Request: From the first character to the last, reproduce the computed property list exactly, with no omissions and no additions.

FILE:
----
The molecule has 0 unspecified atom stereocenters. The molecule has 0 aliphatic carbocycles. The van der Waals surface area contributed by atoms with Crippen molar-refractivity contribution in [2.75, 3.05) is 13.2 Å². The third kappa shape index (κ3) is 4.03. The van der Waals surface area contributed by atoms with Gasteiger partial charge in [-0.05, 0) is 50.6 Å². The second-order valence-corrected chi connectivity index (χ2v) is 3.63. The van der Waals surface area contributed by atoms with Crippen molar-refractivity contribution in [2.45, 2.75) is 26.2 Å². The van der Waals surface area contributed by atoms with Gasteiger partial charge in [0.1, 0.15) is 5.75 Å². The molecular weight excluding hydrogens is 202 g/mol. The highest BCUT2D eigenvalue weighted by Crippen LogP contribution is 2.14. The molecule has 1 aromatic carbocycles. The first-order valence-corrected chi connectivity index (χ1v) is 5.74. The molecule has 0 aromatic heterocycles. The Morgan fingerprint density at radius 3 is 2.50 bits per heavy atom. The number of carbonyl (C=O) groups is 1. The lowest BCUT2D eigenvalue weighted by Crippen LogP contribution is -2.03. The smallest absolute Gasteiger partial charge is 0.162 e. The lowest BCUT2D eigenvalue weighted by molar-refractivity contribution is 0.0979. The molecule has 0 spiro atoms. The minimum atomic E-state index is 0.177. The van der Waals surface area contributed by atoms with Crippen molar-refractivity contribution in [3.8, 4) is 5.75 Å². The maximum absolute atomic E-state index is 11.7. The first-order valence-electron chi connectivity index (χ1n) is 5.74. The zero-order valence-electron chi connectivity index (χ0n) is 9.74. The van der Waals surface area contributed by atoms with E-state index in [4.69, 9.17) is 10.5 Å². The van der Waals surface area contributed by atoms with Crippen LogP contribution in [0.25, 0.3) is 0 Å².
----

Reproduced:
The molecule has 0 unspecified atom stereocenters. The molecule has 0 aliphatic carbocycles. The van der Waals surface area contributed by atoms with Crippen molar-refractivity contribution in [2.75, 3.05) is 13.2 Å². The third kappa shape index (κ3) is 4.03. The van der Waals surface area contributed by atoms with Gasteiger partial charge in [-0.05, 0) is 50.6 Å². The second-order valence-corrected chi connectivity index (χ2v) is 3.63. The van der Waals surface area contributed by atoms with Crippen molar-refractivity contribution in [2.45, 2.75) is 26.2 Å². The van der Waals surface area contributed by atoms with Gasteiger partial charge in [0.1, 0.15) is 5.75 Å². The molecular weight excluding hydrogens is 202 g/mol. The highest BCUT2D eigenvalue weighted by Crippen LogP contribution is 2.14. The molecule has 1 aromatic carbocycles. The first-order valence-corrected chi connectivity index (χ1v) is 5.74. The molecule has 0 aromatic heterocycles. The Morgan fingerprint density at radius 3 is 2.50 bits per heavy atom. The number of carbonyl (C=O) groups is 1. The lowest BCUT2D eigenvalue weighted by Crippen LogP contribution is -2.03. The smallest absolute Gasteiger partial charge is 0.162 e. The lowest BCUT2D eigenvalue weighted by molar-refractivity contribution is 0.0979. The molecule has 0 spiro atoms. The minimum atomic E-state index is 0.177. The van der Waals surface area contributed by atoms with Crippen molar-refractivity contribution in [3.8, 4) is 5.75 Å². The maximum absolute atomic E-state index is 11.7. The first-order valence-electron chi connectivity index (χ1n) is 5.74. The zero-order valence-electron chi connectivity index (χ0n) is 9.74. The van der Waals surface area contributed by atoms with E-state index in [4.69, 9.17) is 10.5 Å². The van der Waals surface area contributed by atoms with Crippen LogP contribution in [0.25, 0.3) is 0 Å².